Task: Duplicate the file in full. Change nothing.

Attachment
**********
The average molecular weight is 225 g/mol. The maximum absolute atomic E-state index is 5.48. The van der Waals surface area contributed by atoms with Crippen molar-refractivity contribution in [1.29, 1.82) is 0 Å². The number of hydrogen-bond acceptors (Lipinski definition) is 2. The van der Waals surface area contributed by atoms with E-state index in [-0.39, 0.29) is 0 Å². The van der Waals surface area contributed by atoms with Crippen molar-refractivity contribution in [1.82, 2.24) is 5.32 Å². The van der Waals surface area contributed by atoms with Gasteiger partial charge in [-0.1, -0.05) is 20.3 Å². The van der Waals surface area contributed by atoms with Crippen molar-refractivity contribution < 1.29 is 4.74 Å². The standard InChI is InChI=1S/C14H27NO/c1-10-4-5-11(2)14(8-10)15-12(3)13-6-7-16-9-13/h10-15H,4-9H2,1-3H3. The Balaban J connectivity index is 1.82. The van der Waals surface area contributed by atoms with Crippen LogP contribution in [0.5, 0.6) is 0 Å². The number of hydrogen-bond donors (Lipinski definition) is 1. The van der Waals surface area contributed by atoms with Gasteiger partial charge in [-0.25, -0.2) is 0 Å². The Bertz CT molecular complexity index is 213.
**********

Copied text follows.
The average molecular weight is 225 g/mol. The maximum absolute atomic E-state index is 5.48. The van der Waals surface area contributed by atoms with Crippen molar-refractivity contribution in [1.29, 1.82) is 0 Å². The number of hydrogen-bond acceptors (Lipinski definition) is 2. The van der Waals surface area contributed by atoms with E-state index in [-0.39, 0.29) is 0 Å². The van der Waals surface area contributed by atoms with Crippen molar-refractivity contribution in [1.82, 2.24) is 5.32 Å². The van der Waals surface area contributed by atoms with Gasteiger partial charge in [-0.1, -0.05) is 20.3 Å². The van der Waals surface area contributed by atoms with Crippen molar-refractivity contribution < 1.29 is 4.74 Å². The standard InChI is InChI=1S/C14H27NO/c1-10-4-5-11(2)14(8-10)15-12(3)13-6-7-16-9-13/h10-15H,4-9H2,1-3H3. The Balaban J connectivity index is 1.82. The van der Waals surface area contributed by atoms with Crippen LogP contribution in [0.5, 0.6) is 0 Å². The number of hydrogen-bond donors (Lipinski definition) is 1. The van der Waals surface area contributed by atoms with Gasteiger partial charge in [-0.25, -0.2) is 0 Å². The Bertz CT molecular complexity index is 213.